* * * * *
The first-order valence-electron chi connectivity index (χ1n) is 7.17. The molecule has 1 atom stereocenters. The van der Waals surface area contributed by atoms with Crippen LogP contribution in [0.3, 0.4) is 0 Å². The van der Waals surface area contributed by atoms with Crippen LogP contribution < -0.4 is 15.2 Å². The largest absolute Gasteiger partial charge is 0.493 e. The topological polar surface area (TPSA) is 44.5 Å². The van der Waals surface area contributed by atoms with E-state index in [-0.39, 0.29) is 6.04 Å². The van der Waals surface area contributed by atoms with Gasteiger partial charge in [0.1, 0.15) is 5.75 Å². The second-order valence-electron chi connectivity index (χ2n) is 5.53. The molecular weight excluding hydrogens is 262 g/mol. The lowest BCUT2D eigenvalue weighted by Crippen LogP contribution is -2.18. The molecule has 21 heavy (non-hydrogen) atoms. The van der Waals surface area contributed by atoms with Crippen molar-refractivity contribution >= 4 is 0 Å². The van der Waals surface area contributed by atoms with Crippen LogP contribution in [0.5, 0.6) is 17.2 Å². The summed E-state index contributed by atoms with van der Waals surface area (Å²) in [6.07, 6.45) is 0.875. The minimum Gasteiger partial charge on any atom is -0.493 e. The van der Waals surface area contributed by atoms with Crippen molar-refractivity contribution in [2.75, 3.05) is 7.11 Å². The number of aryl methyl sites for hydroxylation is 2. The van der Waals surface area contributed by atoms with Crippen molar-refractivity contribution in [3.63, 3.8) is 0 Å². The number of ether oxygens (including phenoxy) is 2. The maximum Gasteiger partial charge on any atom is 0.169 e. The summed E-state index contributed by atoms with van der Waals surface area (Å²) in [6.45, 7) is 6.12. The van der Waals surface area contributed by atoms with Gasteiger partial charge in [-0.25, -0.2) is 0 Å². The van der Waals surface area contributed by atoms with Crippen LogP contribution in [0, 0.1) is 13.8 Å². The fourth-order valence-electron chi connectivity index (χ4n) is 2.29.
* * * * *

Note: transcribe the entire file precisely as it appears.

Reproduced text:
The first-order valence-electron chi connectivity index (χ1n) is 7.17. The molecule has 1 atom stereocenters. The van der Waals surface area contributed by atoms with Crippen LogP contribution in [0.3, 0.4) is 0 Å². The van der Waals surface area contributed by atoms with Crippen LogP contribution < -0.4 is 15.2 Å². The largest absolute Gasteiger partial charge is 0.493 e. The topological polar surface area (TPSA) is 44.5 Å². The van der Waals surface area contributed by atoms with E-state index in [-0.39, 0.29) is 6.04 Å². The van der Waals surface area contributed by atoms with Gasteiger partial charge in [0.1, 0.15) is 5.75 Å². The second-order valence-electron chi connectivity index (χ2n) is 5.53. The molecular weight excluding hydrogens is 262 g/mol. The lowest BCUT2D eigenvalue weighted by Crippen LogP contribution is -2.18. The molecule has 21 heavy (non-hydrogen) atoms. The van der Waals surface area contributed by atoms with Crippen molar-refractivity contribution >= 4 is 0 Å². The van der Waals surface area contributed by atoms with Crippen LogP contribution in [0.5, 0.6) is 17.2 Å². The summed E-state index contributed by atoms with van der Waals surface area (Å²) in [6.07, 6.45) is 0.875. The minimum Gasteiger partial charge on any atom is -0.493 e. The van der Waals surface area contributed by atoms with Crippen molar-refractivity contribution in [2.75, 3.05) is 7.11 Å². The number of aryl methyl sites for hydroxylation is 2. The van der Waals surface area contributed by atoms with Crippen molar-refractivity contribution in [3.63, 3.8) is 0 Å². The number of ether oxygens (including phenoxy) is 2. The maximum Gasteiger partial charge on any atom is 0.169 e. The summed E-state index contributed by atoms with van der Waals surface area (Å²) in [6.45, 7) is 6.12. The van der Waals surface area contributed by atoms with Gasteiger partial charge in [-0.25, -0.2) is 0 Å². The van der Waals surface area contributed by atoms with Crippen LogP contribution in [0, 0.1) is 13.8 Å². The fourth-order valence-electron chi connectivity index (χ4n) is 2.29.